WOMP stands for Women’s Outreach Mentorship Program and is a leadership and mentorship program for underprivileged teens. We use SUP as a means of connecting the girls with nature, their bodies, their community and themselves as women and leaders. This past Spring/Summer, the first ever WOMP program was launched in the Afro-Caribbean community of Old Bank on the Bastimentos Island (located in the Bocas del Toro Archipelago in Panama). For 10 weeks, 7 girls were provided the opportunity to SUP and eventually surf, using the art and the ocean as tools to build strong bonds.

With the powerful energy and financial support of our  Changing Tides Foundation and Beyond the Surface International, our non-profit partners, as Give and Surf‘s Director of Education I was able to create and direct the first ever women’s empowerment project, #WOMPBocas, by addressing gender inequality, body image and other local issues through art, photography, water sports and ocean love.

In a society where women are disrespected, undervalued and treated as less, nobody cares if they want to grow, be free and discover better. They don’t care if they feel disrespected, unloved or unprotected. They don’t care because they are women living in a “machista” society, where they are just not strong enough. With this program, we aim to show them different.

When I applied for the job of Director of Education at Give and Surf, a grass roots non-profit organization working with education and community development in Bocas del Toro, Panama, I had no idea I would end up combining all my passions, my work and my dreams in one single experience. And it was life changing.

I had always imagined myself working with underprivileged communities but had never really made room for it in my life. What brought me to Panama was the idea of experiencing field work totally out of my comfort zone, understanding the environment and its people, living in a different culture in contact with nature and the ocean, and likeminded individuals that had the same passion for social change that I had. Looking back, I realize my underlying reason was a little selfish, but nonetheless valid. I wasn’t really sure of what would happen, but I’m certain that whatever my unknown expectation, it was definitely exceeded.

The sport and community that I had fallen in love with in Colorado, I was now experiencing in a different way and form. With the support of Changing Tides Foundation, the Coast2Coast movement of Beyond the Surface International, and all our amazing sponsors, I created a 10-week long program which involved building its curriculum, coordinating all the logistics, monitoring costs, and most importantly, leading it. It was flat out hard work, especially while also being a full-time teacher at both our preschools, training our local teachers and coordinators, and supervising our new After School Program.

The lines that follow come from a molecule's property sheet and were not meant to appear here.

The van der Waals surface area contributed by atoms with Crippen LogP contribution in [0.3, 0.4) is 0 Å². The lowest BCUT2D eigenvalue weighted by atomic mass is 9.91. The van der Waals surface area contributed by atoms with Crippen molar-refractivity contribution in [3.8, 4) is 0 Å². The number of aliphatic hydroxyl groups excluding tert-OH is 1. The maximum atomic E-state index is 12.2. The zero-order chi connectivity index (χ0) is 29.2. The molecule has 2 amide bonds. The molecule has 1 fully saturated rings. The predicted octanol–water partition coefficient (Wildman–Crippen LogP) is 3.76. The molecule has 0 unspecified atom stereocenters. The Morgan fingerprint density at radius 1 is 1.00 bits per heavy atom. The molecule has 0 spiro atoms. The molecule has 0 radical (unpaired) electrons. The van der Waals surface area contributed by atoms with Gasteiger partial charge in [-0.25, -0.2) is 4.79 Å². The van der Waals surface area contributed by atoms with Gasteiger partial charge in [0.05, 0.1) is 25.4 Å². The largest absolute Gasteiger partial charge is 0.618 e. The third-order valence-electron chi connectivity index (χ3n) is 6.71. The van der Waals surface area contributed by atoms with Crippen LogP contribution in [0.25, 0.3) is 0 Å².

But for all these challenging, stressful, uncomfortable, fearful times, I couldn’t be more grateful. It sounds cliché, and maybe it is. But hearing the excitement in the girls’ words, the smiles on their faces, the love in their hugs and the happy tears of accomplishment was and is worth all of it. With the unconditional help of Zuli, my local coordinator and friend, who knowing first hand the lack of commitment rooted in her community, we never stopped believing in these girls. Thanks to her, WOMP was possible.

The first weeks we had to spend an hour of every day picking them up, house-to-house, while arguing with either them or their mothers on how important it was to learn the meaning of compromise. It is really hard for them to understand the concept when their parents don’t live by it. In “Basti” culture, when it rains its home time, not school, not water, not work, nothing. So most rainy days, they didn’t show up.

Having girls finish the WOMP program talking to us about things that made them happy, expressing what they liked and disliked about their community, and discussing the gender stereotypes they would like to break, was breathtaking. However, my most cherished moment was when they realized they had discovered a love for the ocean they never knew possible. They mentioned that while in the ocean, they felt like their worries and fears were washed away by the sea. By the end of the 10th week, they asked me for more, trusted me with their fear of the water, begged me to teach them how to surf, and wouldn’t let me go on our last goodbye.

For me, WOMP is passion, love, commitment and hard, hard work. But it all becomes worth it when you realize how much you’ve learned and how much experience you’ve gained. Not only about yourself, but also about the people you surround yourself with. Them being locals, co-workers, program volunteers, but above all, the kids you choose to impact. I challenge every person to find their own #WOMP sometime in their life and make it their own.


If you would like to learn more about the WOMP project or the organizations, please visit:

Give and Surf: giveandsurf.org

Changing Tides Foundation: changhingtidesfoundation.org

Beyond the Surface International: beyondthesurfaceinternational.org,

Director or Education and Hala Gear Team Rider – Jaz Levis

Photo Credits: Ashley Barker – barkerfoto.com

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